“Water, water everywhere . . . .” Except Cleveland County, that is. And Cleveland’s attempt to increase its water supply is an ongoing effort (and battle) that I’ve been watching out of the corner of my eye for a few years. It’s not that I’m interested in Cleveland County. It’s that Cleveland’s troubles are played out all over the world on a daily basis and are worth understanding.
Whether you’re discussing population growth or economic growth (two sides of one coin), two questions are necessarily raised. One, do you have the transportation systems in place (or planned). And two, do you have the necessary water supply in place (or planned).
For 13 years, the Cleveland County Water District, backed by local economic development professionals and business owners, has been trying to dam the First Broad River north of Shelby to create a 24-mile reservoir. According to the Water District’s website, by year 2060 the county will need 8 million gallons per day (MGD) to meet average daily use and 11.5 MGD to meet peak use. But they only have 6 MGD capacity.
The arithmetic is compelling.
Opponents, on the other hand, are fighting to preserve the community character and the land and small farms that would be acquired (through condemnation, if necessary) to make way for the impoundment. They are content with life as they know it and not so enthralled with life as economic boosters envision it to become.
The number of reservoir supporters increased in each of 2002 and 2008 when drought conditions challenged the district’s ability to supply water. A raw water pump station in the First Broad River won’t work, supporters claim, because drought conditions reduce the flow to nothing.
The proposed reservoir is one of only two being planned in the state. The last one to be completed – the Randleman Reservoir in the Triad – was opened in 2010 after decades of planning and political squabbling and legal battles.
Like a traveler in the desert, the less water you have the more it becomes your focus. The comment that the “haves” and “have nots” of the 21st century will be determined by possession of adequate water instead of wealth is intuitively true even if, by now, a bit over-stated. The ultimate terrorist weapon is one that will leave a nation in tact but destroy its water supply.
I’m no stranger to water fights. In the early nineties I represented the Town of Spruce Pine (McDowell County) that went bone dry twice during droughts in the 1980s. After a long search for a new water supply, their best option was to construct a raw water intake in the Tow River across the county line in Avery County. However, the relatively new water supply watershed laws meant that a new “critical area” would be created. Despite the fact that silvicultural activities (tree and shrub farms) were exempted, Avery County went apoplectic that Spruce Pine would take actions that would create even hypothetical land restrictions, and they fought this intake all the way to the state Supreme Court.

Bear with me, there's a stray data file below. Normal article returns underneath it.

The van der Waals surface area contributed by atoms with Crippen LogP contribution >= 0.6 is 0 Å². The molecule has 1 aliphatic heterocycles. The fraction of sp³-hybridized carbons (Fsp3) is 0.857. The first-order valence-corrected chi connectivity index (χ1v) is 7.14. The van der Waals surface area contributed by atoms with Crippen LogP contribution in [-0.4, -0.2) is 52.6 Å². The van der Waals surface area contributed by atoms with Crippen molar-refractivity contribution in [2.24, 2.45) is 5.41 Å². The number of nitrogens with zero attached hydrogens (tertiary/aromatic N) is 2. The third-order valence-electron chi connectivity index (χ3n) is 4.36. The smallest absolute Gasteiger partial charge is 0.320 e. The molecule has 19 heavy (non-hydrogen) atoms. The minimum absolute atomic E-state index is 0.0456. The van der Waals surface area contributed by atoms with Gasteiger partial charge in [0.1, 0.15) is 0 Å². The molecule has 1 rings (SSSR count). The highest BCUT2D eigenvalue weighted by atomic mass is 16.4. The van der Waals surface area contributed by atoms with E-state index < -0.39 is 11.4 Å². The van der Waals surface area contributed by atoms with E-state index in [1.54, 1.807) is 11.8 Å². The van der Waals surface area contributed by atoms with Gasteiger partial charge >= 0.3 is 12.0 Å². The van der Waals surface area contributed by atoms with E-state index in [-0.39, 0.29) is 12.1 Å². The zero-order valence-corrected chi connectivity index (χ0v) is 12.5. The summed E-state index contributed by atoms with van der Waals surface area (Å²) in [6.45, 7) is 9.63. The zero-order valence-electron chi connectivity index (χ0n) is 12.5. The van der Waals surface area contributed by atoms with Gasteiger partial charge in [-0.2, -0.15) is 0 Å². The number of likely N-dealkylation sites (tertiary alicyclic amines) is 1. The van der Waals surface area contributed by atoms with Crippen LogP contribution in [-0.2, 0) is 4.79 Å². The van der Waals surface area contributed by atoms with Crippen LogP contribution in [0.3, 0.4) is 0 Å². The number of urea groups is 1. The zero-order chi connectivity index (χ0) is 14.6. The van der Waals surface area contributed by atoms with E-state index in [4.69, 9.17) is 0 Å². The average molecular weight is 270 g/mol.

The skirmishes in the Cleveland County saga have been interesting to watch. NCDENR decided to sit on the sidelines, angering the opponents. The US Army Corps disqualified the water district’s consultant over a conflict of interest and has taken the position that there are less costly alternatives, angering the proponents.
Perhaps the most undiscussed (or unseen) elephant in the room is the unavoidable truth that the Cleveland Water District battle raises. There is a point at which economic and population growth will eventually outstrip our state’s available resources. No, it probably won’t happen in this century, but as the decades pass the more we will be forced to discuss it and deal with it.
You may wonder why today, of all days, I’ve written about the Cleveland water situation.
The answer is that I have a lot of interests and preoccupations that border on total nerdiness, and watching rainfall averages is one of them. On any given day I can tell you the phase of the moon, the times of high and low tide on whatever coast I’m near, and the number of inches above or below the average annual rainfall for my region. Each day this month I watch to see if we’ll end 2013 as much as eight inches of rainfall above our annual average. And this morning the precipitation tables got me thinking about places that are more susceptible to the effects of rainfall below the annual average.
A year from now, we could be eight inches below average. So could Cleveland County. But our new regional water supply was finished in 2010.
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